The acting in this movie is impressive, and Rosamund Pike steals the show in her portrayal of Amy. Ben Affleck also does not disappoint as her co-star. The other supporting cast such as Neil Patrick Harris and Carrie Coon complement the story well.

To conclude, this is a very good movie and I highly advise paying the money to see this in the cinema. It is long, but this is needed to do the story the justice it deserves.

By Robert Spence


The Words Review

The Words (2012) directed/written by Brian Klugman and Lee Sternthal. Starring Bradley Cooper, Dennis Quaid, Olivia Wilde, Zoe Saldana and Jeremy Irons.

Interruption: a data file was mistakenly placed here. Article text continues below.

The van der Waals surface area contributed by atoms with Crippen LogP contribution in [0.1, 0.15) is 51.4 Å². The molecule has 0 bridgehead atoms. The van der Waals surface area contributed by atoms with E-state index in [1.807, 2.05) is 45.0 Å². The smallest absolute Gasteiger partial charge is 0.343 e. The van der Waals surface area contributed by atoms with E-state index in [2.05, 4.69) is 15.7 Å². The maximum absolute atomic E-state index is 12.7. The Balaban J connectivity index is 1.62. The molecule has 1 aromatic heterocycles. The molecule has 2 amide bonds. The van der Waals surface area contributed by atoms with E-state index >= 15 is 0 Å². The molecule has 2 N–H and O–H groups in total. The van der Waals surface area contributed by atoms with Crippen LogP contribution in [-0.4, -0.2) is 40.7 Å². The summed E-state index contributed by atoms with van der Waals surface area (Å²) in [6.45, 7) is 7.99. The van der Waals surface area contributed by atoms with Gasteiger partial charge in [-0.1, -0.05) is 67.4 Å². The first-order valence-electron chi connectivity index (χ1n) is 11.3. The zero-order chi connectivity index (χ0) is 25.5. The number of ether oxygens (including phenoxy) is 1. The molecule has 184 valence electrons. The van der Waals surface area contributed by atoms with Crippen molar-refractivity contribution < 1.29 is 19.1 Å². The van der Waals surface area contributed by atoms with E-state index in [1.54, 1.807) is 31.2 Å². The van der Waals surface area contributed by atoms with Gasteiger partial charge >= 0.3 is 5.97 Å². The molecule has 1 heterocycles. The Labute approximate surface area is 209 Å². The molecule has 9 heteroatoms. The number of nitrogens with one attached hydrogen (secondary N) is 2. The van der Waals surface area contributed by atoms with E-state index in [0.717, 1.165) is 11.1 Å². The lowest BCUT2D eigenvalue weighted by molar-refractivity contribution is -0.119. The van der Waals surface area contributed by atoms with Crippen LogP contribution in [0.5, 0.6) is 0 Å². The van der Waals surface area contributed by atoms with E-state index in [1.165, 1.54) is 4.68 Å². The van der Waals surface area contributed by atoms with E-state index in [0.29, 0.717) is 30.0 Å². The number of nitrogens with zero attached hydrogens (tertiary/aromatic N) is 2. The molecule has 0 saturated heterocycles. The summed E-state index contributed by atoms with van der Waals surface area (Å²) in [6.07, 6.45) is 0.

Synopsis: This tells the story of Rory Jansen (Cooper), a struggling unpublished author who finds an old manuscript in a bag his wife Dora (Saldana) buys him in Paris. He falls in love with it, and curious to know how the words feel flowing through him, he rewrites the story word for word on his computer. After his wife reads the story mistaking it for Roy’s own work, she urges him to show it to somebody. Trying to tell his wife the truth, he finally gives up and submits it to his boss. Months later he forgets all about the story until one day his boss calls him into his office saying it was a great story. Before he knows it he is the toast of the literary world, and has finally made something of himself. One day as he reads on a bench, he is accompanied by an old man (Irons). After a while, Irons confesses it was his book he lost all of those years ago, which results in some interesting repercussions.